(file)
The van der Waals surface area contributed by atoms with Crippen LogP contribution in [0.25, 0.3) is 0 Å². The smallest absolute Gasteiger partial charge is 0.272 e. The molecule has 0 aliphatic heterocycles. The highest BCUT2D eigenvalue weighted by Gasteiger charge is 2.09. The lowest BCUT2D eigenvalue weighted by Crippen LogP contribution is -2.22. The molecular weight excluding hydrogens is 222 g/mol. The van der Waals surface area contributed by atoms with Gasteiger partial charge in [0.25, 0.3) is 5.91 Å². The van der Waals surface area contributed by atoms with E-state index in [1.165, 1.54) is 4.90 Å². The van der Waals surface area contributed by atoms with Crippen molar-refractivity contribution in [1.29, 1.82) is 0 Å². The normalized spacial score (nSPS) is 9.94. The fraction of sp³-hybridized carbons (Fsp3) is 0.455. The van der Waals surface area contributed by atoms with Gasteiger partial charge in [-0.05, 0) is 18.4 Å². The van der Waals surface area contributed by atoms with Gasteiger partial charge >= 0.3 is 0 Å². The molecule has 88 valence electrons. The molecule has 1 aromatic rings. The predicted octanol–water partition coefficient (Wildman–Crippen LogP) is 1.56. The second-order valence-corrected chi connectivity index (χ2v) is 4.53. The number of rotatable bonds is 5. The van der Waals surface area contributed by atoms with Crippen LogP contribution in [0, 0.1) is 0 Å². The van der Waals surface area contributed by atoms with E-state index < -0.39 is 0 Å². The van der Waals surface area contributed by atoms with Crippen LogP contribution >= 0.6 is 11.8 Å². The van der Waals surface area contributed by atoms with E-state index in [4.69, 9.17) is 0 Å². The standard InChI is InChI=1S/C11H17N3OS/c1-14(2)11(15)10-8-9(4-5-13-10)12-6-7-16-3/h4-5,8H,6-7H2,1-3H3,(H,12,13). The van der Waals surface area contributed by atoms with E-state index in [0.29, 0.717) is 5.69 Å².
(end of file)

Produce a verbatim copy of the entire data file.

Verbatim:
The van der Waals surface area contributed by atoms with Crippen LogP contribution in [0.25, 0.3) is 0 Å². The smallest absolute Gasteiger partial charge is 0.272 e. The molecule has 0 aliphatic heterocycles. The highest BCUT2D eigenvalue weighted by Gasteiger charge is 2.09. The lowest BCUT2D eigenvalue weighted by Crippen LogP contribution is -2.22. The molecular weight excluding hydrogens is 222 g/mol. The van der Waals surface area contributed by atoms with Gasteiger partial charge in [0.25, 0.3) is 5.91 Å². The van der Waals surface area contributed by atoms with E-state index in [1.165, 1.54) is 4.90 Å². The van der Waals surface area contributed by atoms with Crippen molar-refractivity contribution in [1.29, 1.82) is 0 Å². The normalized spacial score (nSPS) is 9.94. The fraction of sp³-hybridized carbons (Fsp3) is 0.455. The van der Waals surface area contributed by atoms with Gasteiger partial charge in [-0.05, 0) is 18.4 Å². The van der Waals surface area contributed by atoms with Gasteiger partial charge >= 0.3 is 0 Å². The molecule has 88 valence electrons. The molecule has 1 aromatic rings. The predicted octanol–water partition coefficient (Wildman–Crippen LogP) is 1.56. The second-order valence-corrected chi connectivity index (χ2v) is 4.53. The number of rotatable bonds is 5. The van der Waals surface area contributed by atoms with Crippen LogP contribution in [0, 0.1) is 0 Å². The van der Waals surface area contributed by atoms with E-state index < -0.39 is 0 Å². The van der Waals surface area contributed by atoms with Crippen LogP contribution >= 0.6 is 11.8 Å². The van der Waals surface area contributed by atoms with E-state index in [4.69, 9.17) is 0 Å². The standard InChI is InChI=1S/C11H17N3OS/c1-14(2)11(15)10-8-9(4-5-13-10)12-6-7-16-3/h4-5,8H,6-7H2,1-3H3,(H,12,13). The van der Waals surface area contributed by atoms with E-state index in [0.29, 0.717) is 5.69 Å².